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Moments in mi history: CIC detachment ensures success of the Manhattan project.

The United States program to develop the atomic bomb, code-named the Manhattan Project, began in August 1942. From the beginning, the need for security was paramount. The project had to be protected from sabotage and espionage, and equally important, the fact that the U.S. was working on such a program had to be kept under wraps at all cost. Early on, a Protective Security Section (PSS) handled personnel and information security, facility protection, and security education.

By February 1943, a more comprehensive counterintelligence program was warranted and Counter Intelligence Corps (CIC) agents Capt. Horace K. Calvert and Capt. Robert J. McLeod were assigned to the Manhattan Engineer District (MED) to organize the Intelligence Section. More CIC personnel followed, with agents stationed at Oak Ridge, Tennessee; Chicago; St. Louis; Site Y (Los Alamos, New Mexico); and Berkeley, California. By August 1943, when the project transferred to the Corps of Engineers, the Intelligence Section merged with the PSS and established its headquarters at Oak Ridge. At this time, the Section assumed responsibility for every aspect of security within the MED. Four months later, on December 18, 1943, a special CIC Detachment, commanded by Lt. Col. William B. Parsons, was organized, and Lt. Col. John Lansdale became the chief of intelligence and security for the entire Manhattan Project.

In the early 1940s, Lansdale, a graduate of the Virginia Military Institute (VMI) and a U.S. Army Reserve officer, was a successful trial lawyer in Cleveland, Ohio. He had turned down several calls for active duty before finally taking the advice of one of his VMI classmates to accept special duty within the War Department's Military Intelligence Division (MID). Lansdale initially worked in the Investigation Branch, Counter Intelligence Group, reviewing investigative reports of prospective War Department employees. He eventually became chief of both the Investigation and Review branches of MID. Another one of his duties was to act as liaison between the PSS and the Assistant Chief of Staff, Intelligence. When the Manhattan Project transferred to the Corps of Engineers and the CIC Detachment activated, Lansdale had the background and connections to move effortlessly into the position as head of intelligence and security. Due to the criticality of his mission, Lansdale quickly became special assistant to Gen. Leslie Groves, the chief of the MED.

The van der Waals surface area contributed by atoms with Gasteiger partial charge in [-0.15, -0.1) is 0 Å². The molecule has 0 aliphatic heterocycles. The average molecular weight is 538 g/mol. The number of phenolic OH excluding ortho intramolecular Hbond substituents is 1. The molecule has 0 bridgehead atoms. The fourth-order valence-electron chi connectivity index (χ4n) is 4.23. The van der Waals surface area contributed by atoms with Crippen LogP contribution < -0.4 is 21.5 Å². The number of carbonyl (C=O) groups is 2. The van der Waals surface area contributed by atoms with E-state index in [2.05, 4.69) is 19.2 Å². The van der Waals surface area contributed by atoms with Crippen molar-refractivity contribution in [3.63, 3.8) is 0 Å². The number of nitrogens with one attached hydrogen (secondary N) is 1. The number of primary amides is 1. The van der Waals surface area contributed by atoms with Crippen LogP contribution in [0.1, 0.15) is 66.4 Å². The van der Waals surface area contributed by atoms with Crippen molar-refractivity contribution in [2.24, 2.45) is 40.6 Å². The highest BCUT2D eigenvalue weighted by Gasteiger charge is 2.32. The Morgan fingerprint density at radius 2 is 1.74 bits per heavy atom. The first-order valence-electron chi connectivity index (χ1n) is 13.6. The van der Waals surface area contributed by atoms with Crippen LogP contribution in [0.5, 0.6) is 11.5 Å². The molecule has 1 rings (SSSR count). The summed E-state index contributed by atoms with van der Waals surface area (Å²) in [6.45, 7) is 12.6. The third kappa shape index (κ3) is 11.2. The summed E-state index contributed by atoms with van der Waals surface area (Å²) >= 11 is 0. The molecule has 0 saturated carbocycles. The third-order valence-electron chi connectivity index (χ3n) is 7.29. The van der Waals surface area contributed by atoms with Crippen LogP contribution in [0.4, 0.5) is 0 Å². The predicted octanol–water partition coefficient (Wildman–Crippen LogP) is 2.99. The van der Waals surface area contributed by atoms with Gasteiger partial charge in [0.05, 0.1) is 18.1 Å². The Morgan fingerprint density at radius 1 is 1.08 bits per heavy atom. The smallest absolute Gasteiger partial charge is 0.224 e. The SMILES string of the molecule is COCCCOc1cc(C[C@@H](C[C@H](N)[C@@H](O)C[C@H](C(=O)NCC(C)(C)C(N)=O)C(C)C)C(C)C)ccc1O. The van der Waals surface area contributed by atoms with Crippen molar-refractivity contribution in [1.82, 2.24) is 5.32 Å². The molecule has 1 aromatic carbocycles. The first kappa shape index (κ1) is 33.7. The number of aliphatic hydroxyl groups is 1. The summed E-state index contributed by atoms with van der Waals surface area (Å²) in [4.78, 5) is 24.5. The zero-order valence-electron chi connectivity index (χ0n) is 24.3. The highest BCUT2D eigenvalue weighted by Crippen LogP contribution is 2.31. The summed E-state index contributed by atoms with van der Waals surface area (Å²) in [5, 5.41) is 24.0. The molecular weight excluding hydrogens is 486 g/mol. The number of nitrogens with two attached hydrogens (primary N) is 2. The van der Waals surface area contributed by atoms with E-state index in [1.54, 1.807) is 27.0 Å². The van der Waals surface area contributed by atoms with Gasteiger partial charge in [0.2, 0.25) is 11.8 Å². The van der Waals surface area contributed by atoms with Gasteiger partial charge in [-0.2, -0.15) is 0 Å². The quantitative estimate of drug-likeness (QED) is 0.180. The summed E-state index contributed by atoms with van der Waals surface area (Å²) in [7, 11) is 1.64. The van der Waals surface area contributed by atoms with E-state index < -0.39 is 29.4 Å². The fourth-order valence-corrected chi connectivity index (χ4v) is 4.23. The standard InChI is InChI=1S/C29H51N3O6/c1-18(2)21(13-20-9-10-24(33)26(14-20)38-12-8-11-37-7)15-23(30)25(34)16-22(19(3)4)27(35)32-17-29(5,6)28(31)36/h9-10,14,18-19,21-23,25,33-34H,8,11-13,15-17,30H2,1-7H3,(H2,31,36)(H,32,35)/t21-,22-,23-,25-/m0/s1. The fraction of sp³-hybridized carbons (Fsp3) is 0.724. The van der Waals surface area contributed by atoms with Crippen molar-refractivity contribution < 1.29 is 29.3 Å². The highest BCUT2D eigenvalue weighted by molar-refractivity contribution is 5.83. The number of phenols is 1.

The CIC Detachment was initially comprised of 25 officers and 137 enlisted agents, each one hand-picked by Captains Calvert and McLeod. Over the next year, the Detachment grew to 148 officers and 161 enlisted agents. This included non-CIC military personnel with specific technical abilities critical to the security of the program. Detachment Headquarters was centralized at Oak Ridge, but personnel were placed on detached service in 11 branch offices around the nation. At times, these

agents were so highly classified that they were referred to by code symbols and only the finance officer computing the pay of the agent knew his exact location.

Lansdale assumed full responsibility for all intelligence and security matters affecting the MED. In addition to preventing unintentional disclosure of information and infiltration by enemy agents, Lansdale's responsibilities included preventing fires and explosions, monitoring courier duties, protecting classified shipments, educating personnel about the importance of security measures, obtaining newspaper cooperation, and conducting 400,000 background investigations of potential personnel. His agents acted as bodyguards for the project's top scientists and went undercover to monitor local rumors about the various installations involved in the bomb development. Lansdale also planned and executed the security measures for the 509th Composite Group, the special Army Air Forces' organization formed to deliver the bombs. Additionally, he was deeply involved in the Alsos Mission, an overseas task force that seized the technology and scientists involved in German atomic research.

The dropping of the atomic bomb on Hiroshima and Nagasaki, Japan brought about the end of World War II and saved the lives of thousands of U.S. and Allied troops who would have died in an invasion of Japan. The procedures put in place by Lansdale and his CIC Detachment led to the successful protection of the atomic bomb program, later called the "War's Best Kept Secret."

by Lori S. Tagg, Command Historian, USAICoE
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Author:Tagg, Lori S.
Publication:Military Intelligence Professional Bulletin
Date:Jan 1, 2017
Words:692
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